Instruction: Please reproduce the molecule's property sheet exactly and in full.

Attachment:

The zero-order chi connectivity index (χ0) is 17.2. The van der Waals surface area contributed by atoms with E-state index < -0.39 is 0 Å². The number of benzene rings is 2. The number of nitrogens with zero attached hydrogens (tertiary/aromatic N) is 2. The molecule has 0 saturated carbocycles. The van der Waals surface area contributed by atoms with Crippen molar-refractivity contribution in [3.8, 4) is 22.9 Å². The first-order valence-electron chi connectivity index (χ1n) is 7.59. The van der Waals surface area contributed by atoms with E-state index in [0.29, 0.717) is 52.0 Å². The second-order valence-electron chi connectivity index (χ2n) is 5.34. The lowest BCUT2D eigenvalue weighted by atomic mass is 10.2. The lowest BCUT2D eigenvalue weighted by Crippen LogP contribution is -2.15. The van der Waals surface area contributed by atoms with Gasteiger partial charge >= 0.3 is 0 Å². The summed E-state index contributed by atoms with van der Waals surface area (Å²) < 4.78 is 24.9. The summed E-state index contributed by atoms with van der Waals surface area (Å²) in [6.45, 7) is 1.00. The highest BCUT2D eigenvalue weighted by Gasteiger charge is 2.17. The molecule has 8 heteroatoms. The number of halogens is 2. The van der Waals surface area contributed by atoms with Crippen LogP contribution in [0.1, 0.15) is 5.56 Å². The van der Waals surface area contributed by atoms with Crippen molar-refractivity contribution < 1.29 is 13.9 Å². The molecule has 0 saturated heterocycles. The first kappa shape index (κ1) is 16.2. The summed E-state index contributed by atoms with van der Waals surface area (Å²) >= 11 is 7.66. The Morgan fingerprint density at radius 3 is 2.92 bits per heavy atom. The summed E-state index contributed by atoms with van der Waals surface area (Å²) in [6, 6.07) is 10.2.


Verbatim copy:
The zero-order chi connectivity index (χ0) is 17.2. The van der Waals surface area contributed by atoms with E-state index < -0.39 is 0 Å². The number of benzene rings is 2. The number of nitrogens with zero attached hydrogens (tertiary/aromatic N) is 2. The molecule has 0 saturated carbocycles. The van der Waals surface area contributed by atoms with Crippen molar-refractivity contribution in [3.8, 4) is 22.9 Å². The first-order valence-electron chi connectivity index (χ1n) is 7.59. The van der Waals surface area contributed by atoms with E-state index in [0.29, 0.717) is 52.0 Å². The second-order valence-electron chi connectivity index (χ2n) is 5.34. The lowest BCUT2D eigenvalue weighted by atomic mass is 10.2. The lowest BCUT2D eigenvalue weighted by Crippen LogP contribution is -2.15. The van der Waals surface area contributed by atoms with Gasteiger partial charge >= 0.3 is 0 Å². The summed E-state index contributed by atoms with van der Waals surface area (Å²) < 4.78 is 24.9. The summed E-state index contributed by atoms with van der Waals surface area (Å²) in [6.45, 7) is 1.00. The highest BCUT2D eigenvalue weighted by Gasteiger charge is 2.17. The molecule has 8 heteroatoms. The number of halogens is 2. The van der Waals surface area contributed by atoms with Crippen LogP contribution in [0.1, 0.15) is 5.56 Å². The van der Waals surface area contributed by atoms with Crippen molar-refractivity contribution < 1.29 is 13.9 Å². The molecule has 0 saturated heterocycles. The first kappa shape index (κ1) is 16.2. The summed E-state index contributed by atoms with van der Waals surface area (Å²) >= 11 is 7.66. The Morgan fingerprint density at radius 3 is 2.92 bits per heavy atom. The summed E-state index contributed by atoms with van der Waals surface area (Å²) in [6, 6.07) is 10.2.